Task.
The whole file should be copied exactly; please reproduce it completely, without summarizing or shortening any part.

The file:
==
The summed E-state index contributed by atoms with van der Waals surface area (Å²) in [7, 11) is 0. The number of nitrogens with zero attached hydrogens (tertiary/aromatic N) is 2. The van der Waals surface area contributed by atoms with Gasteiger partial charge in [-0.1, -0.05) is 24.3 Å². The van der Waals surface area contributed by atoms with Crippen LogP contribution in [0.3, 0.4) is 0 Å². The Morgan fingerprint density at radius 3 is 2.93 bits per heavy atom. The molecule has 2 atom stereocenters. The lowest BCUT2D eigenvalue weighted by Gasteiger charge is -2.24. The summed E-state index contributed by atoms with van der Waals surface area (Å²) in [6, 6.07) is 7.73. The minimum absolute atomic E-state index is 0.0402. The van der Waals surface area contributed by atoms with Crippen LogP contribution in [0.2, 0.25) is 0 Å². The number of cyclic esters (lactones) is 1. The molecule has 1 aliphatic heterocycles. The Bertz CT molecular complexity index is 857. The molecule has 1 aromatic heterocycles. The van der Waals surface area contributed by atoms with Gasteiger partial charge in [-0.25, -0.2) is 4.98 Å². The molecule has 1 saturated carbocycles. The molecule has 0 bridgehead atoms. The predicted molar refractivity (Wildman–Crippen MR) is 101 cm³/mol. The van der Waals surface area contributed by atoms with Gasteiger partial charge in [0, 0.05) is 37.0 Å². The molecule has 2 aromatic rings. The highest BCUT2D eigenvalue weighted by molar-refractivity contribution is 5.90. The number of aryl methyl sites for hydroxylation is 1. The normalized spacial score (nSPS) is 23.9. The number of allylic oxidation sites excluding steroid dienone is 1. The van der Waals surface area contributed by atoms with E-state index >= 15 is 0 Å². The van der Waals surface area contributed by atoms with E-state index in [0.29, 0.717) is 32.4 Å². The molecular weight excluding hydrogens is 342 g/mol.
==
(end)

The summed E-state index contributed by atoms with van der Waals surface area (Å²) in [7, 11) is 0. The number of nitrogens with zero attached hydrogens (tertiary/aromatic N) is 2. The van der Waals surface area contributed by atoms with Gasteiger partial charge in [-0.1, -0.05) is 24.3 Å². The van der Waals surface area contributed by atoms with Crippen LogP contribution in [0.3, 0.4) is 0 Å². The Morgan fingerprint density at radius 3 is 2.93 bits per heavy atom. The molecule has 2 atom stereocenters. The lowest BCUT2D eigenvalue weighted by Gasteiger charge is -2.24. The summed E-state index contributed by atoms with van der Waals surface area (Å²) in [6, 6.07) is 7.73. The minimum absolute atomic E-state index is 0.0402. The van der Waals surface area contributed by atoms with Crippen LogP contribution in [0.2, 0.25) is 0 Å². The number of cyclic esters (lactones) is 1. The molecule has 1 aliphatic heterocycles. The Bertz CT molecular complexity index is 857. The molecule has 1 aromatic heterocycles. The van der Waals surface area contributed by atoms with Gasteiger partial charge in [-0.25, -0.2) is 4.98 Å². The molecule has 1 saturated carbocycles. The molecule has 0 bridgehead atoms. The predicted molar refractivity (Wildman–Crippen MR) is 101 cm³/mol. The van der Waals surface area contributed by atoms with Gasteiger partial charge in [0, 0.05) is 37.0 Å². The molecule has 2 aromatic rings. The highest BCUT2D eigenvalue weighted by molar-refractivity contribution is 5.90. The number of aryl methyl sites for hydroxylation is 1. The normalized spacial score (nSPS) is 23.9. The number of allylic oxidation sites excluding steroid dienone is 1. The van der Waals surface area contributed by atoms with E-state index >= 15 is 0 Å². The van der Waals surface area contributed by atoms with E-state index in [0.29, 0.717) is 32.4 Å². The molecular weight excluding hydrogens is 342 g/mol.